Royal Bank of Scotland Group Plc expects to post a “substantial” full-year loss after transferring 38.3 billion pounds ($61 billion) of its worst loans to an internal bad bank under government pressure.
Britain’s biggest publicly owned lender expects to log as much as 4.5 billion pounds of writedowns in the fourth quarter as it starts to sell the loans, Edinburgh-based RBS said in a statement today. It will also speed up plans to sell its Citizens Financial Group Inc. unit in the U.S.
Chancellor of the Exchequer George Osborne is trying to recoup some of the cost of RBS’s 45.5 billion-pound bailout before an election due in 18 months. He started a review in June to consider whether the bank should be broken up. While the government has been able to start reducing its stake in Lloyds Banking Group Plc, RBS has been hobbled by souring loans and past regulatory mis-steps.
“We may have avoided the worst excesses of a full blown good-bank/bad-bank split but you are getting a lot of the medicine in the form of accelerated loss recognition as assets are managed for speed and not value,” said Ian Gordon, an analyst at Investec Ltd. in London, who rates the bank a sell. “A lot of shareholder value is being destroyed.”
The stock fell as much as 5.7 percent and was down 3.7 percent at 354.20 pence as of 8:29 a.m. in London trading. That’s below the 407-pence price at which the government would break even on its 81 percent stake. By contrast, Lloyds, which received a 20 billion-pound rescue during the crisis, has increased 61 percent this year, allowing the government to sell a 3.2 billion-pound stake in September.
“RBS will deal decisively with the problems of the past by separating out the good from the bad,” Osborne said in a statement. “It means less exposure for the British taxpayer.”
RBS’s net loss narrowed in the third quarter to 828 million pounds from 1.4 billion pounds in the year-earlier period. The lender set aside an additional 250 million pounds to compensate clients wrongly sold payment-protection insurance, taking its total provision to more than 2.7 billion pounds.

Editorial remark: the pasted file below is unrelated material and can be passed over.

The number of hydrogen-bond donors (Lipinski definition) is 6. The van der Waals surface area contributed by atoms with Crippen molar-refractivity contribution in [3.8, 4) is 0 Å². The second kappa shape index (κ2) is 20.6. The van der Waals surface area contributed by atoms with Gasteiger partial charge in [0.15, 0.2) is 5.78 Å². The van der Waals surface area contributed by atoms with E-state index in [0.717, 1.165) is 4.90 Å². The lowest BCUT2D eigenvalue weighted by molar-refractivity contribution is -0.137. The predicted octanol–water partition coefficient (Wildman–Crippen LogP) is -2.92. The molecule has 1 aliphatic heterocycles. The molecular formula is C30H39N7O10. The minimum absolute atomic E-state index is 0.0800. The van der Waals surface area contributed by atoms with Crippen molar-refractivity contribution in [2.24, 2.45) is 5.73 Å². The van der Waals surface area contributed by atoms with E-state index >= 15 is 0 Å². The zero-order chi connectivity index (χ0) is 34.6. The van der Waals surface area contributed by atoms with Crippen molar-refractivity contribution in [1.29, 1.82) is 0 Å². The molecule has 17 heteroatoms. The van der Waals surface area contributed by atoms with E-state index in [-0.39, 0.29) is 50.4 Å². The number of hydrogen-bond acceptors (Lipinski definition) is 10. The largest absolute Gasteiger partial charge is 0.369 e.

“There are a lot of deep problems in this bank that need sorting out,” U.K. Business Secretary Vince Cable told BBC television today. “There’s no question of a quick turnaround and a quick sale. It would be in the next parliament almost certainly that we’ll be in a position to talk about sale, but not in this parliament.”
The bad bank will include 14.8 billion pounds of assets from its core unit and 23.5 billion pounds of non-core assets. The bank will sell or run down 55 percent to 70 percent of them in the next two years and the rest within three.
“In light of the new strategy to deal with our high risk assets we expect a significant increase in impairments in the fourth quarter,” Chief Executive Officer Ross McEwan, 56, said in the statement. That “is likely to result in the group reporting a substantial loss for the full year.”
RBS will also speed up plans to sell its stake in Citizens, the U.S. consumer and commercial lender it acquired in 1988. The lender will sell an initial stake in the second half of 2014 and sell the rest by the end of 2016. The original plan, outlined in February, had been to start an initial public offering in two years.
The measures will allow RBS to reduce risk-weighted assets by 35 billion pounds by the end of 2016 and bolster its capital ratios. RBS said today it will seek to have a core Tier 1 capital ratio of at least 12 percent under the latest round of Basel rules by the end of 2016. Today, the measures stands at 9.1 percent.
McEwan is also working at removing the biggest hurdle to the bank resuming dividend payments to its shareholders. RBS said it was in “advanced discussions” with the Treasury about removing the dividend access share, which was created in 2009 and gives the taxpayer priority over ordinary shareholders.
The lender also said it’s cooperating with regulators investigating the possible manipulation of foreign-exchange markets. RBS is reviewing its communications and procedures, according to its statement.